When his newspaper magnate father dies, 28-yearold Britt Reid (Seth Rogen) is forced to give up his hardpartying lifestyle, but instead of devoting his time to running The Daily Sentinel, he takes up an altogether more unusual pursuit.
After Britt and his friend - martial arts expert Kato (Jay Chou) - intercept a mugging, they are inspired to fight crime. Mechanic Kato pimps their ride, adding hi-tech gadgets and weaponry, and joins Britt, who adopts the pseudonym The Green Hornet, in bringing down crime boss Benjamin Chudnofsky (Christoph Waltz).
Armed with a script written by Rogen and his regular collaborator Evan Goldberg, innovative director Michel Gondry attempts to bring his own je ne sais quoi to the superhero genre. Leaning more towards the slacker buddy comedy of Be Kind Rewind than his debut Eternal Sunshine of the Spotless Mind, The Green Hornet offers a tonic for those tired of deadly serious crime-fighting sagas.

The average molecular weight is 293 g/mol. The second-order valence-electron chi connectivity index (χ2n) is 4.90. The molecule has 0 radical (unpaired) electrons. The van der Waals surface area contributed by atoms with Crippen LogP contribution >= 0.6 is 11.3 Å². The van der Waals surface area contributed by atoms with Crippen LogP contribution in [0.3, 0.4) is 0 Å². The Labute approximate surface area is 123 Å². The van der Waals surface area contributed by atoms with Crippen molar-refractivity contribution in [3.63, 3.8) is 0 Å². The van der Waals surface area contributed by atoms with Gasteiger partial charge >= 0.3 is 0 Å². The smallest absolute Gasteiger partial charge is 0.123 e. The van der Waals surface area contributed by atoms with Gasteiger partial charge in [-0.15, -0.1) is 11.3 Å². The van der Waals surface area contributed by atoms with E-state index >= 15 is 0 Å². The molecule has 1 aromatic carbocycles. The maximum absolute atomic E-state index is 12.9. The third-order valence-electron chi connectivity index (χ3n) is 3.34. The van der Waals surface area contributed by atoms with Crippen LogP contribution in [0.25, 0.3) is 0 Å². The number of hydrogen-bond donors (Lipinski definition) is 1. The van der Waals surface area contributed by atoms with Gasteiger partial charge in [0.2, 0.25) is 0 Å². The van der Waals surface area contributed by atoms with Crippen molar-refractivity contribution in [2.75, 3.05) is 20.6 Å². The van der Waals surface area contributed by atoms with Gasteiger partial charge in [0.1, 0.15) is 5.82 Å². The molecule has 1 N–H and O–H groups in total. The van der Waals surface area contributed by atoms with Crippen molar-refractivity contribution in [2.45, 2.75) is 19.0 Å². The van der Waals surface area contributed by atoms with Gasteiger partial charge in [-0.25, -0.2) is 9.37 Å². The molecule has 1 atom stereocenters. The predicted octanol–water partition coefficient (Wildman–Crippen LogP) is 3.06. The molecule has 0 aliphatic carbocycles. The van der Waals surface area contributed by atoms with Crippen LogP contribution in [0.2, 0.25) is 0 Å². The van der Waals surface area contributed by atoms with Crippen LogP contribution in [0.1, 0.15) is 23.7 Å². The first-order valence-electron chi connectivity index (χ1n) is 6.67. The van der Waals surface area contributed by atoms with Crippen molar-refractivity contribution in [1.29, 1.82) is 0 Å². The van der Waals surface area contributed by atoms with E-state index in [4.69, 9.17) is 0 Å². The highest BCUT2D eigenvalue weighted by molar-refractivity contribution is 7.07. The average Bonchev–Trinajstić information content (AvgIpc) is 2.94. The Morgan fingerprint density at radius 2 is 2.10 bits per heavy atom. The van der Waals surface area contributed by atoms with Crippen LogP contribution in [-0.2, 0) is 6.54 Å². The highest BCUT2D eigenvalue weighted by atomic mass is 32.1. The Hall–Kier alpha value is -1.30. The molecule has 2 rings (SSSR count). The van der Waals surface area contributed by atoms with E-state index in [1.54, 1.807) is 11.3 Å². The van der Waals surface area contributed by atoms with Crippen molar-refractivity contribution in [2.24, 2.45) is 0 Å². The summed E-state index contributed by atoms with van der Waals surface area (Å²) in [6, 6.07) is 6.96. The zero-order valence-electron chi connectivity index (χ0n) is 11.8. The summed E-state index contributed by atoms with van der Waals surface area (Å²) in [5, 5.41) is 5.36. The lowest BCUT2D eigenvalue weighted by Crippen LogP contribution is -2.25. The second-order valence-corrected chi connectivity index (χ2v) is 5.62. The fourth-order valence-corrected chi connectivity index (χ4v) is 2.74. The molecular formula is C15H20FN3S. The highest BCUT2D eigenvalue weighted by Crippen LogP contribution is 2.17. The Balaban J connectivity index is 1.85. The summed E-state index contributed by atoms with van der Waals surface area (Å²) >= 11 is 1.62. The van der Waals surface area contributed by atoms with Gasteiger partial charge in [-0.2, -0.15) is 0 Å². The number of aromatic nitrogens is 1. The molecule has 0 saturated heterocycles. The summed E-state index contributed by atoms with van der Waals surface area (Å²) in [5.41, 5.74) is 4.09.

Rogen and Taiwanese pop star Chou make a likeable pairing, even if the former is firmly in his comfort zone. A talented supporting cast boasts the like of Oscar winner Waltz, an underused Cameron Diaz as Rogen's secretary, and Tom Wilkinson as his father James.
While Gondry struggles to fully mesh his whimsical style with such a conventional idea, his unique creative eye does make for an enjoyably quirky ride.